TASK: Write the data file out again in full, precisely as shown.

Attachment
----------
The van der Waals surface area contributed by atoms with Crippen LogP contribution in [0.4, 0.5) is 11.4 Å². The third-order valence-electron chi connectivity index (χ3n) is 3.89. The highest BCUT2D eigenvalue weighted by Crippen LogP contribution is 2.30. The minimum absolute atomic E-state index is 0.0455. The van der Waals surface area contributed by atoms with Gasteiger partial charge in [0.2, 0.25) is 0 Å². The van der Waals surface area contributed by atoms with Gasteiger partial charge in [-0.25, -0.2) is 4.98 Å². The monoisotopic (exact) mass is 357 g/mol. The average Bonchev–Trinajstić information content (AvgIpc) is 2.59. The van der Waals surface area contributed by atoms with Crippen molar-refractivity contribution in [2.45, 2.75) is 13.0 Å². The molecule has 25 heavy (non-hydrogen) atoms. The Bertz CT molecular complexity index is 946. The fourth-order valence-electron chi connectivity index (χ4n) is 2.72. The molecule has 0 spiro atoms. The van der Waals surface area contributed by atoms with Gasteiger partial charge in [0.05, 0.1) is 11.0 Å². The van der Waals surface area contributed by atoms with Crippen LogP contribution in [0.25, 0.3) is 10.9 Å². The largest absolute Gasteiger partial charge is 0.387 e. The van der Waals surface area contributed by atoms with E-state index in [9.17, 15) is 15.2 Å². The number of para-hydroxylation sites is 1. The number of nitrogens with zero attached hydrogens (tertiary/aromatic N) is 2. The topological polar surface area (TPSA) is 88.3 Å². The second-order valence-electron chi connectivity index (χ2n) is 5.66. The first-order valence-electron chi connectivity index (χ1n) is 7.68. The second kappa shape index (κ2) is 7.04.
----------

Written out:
The van der Waals surface area contributed by atoms with Crippen LogP contribution in [0.4, 0.5) is 11.4 Å². The third-order valence-electron chi connectivity index (χ3n) is 3.89. The highest BCUT2D eigenvalue weighted by Crippen LogP contribution is 2.30. The minimum absolute atomic E-state index is 0.0455. The van der Waals surface area contributed by atoms with Gasteiger partial charge in [0.2, 0.25) is 0 Å². The van der Waals surface area contributed by atoms with Gasteiger partial charge in [-0.25, -0.2) is 4.98 Å². The monoisotopic (exact) mass is 357 g/mol. The average Bonchev–Trinajstić information content (AvgIpc) is 2.59. The van der Waals surface area contributed by atoms with Crippen molar-refractivity contribution in [2.45, 2.75) is 13.0 Å². The molecule has 25 heavy (non-hydrogen) atoms. The Bertz CT molecular complexity index is 946. The fourth-order valence-electron chi connectivity index (χ4n) is 2.72. The molecule has 0 spiro atoms. The van der Waals surface area contributed by atoms with Gasteiger partial charge in [0.05, 0.1) is 11.0 Å². The van der Waals surface area contributed by atoms with Crippen LogP contribution in [0.25, 0.3) is 10.9 Å². The largest absolute Gasteiger partial charge is 0.387 e. The van der Waals surface area contributed by atoms with E-state index in [9.17, 15) is 15.2 Å². The number of para-hydroxylation sites is 1. The number of nitrogens with zero attached hydrogens (tertiary/aromatic N) is 2. The topological polar surface area (TPSA) is 88.3 Å². The second-order valence-electron chi connectivity index (χ2n) is 5.66. The first-order valence-electron chi connectivity index (χ1n) is 7.68. The second kappa shape index (κ2) is 7.04.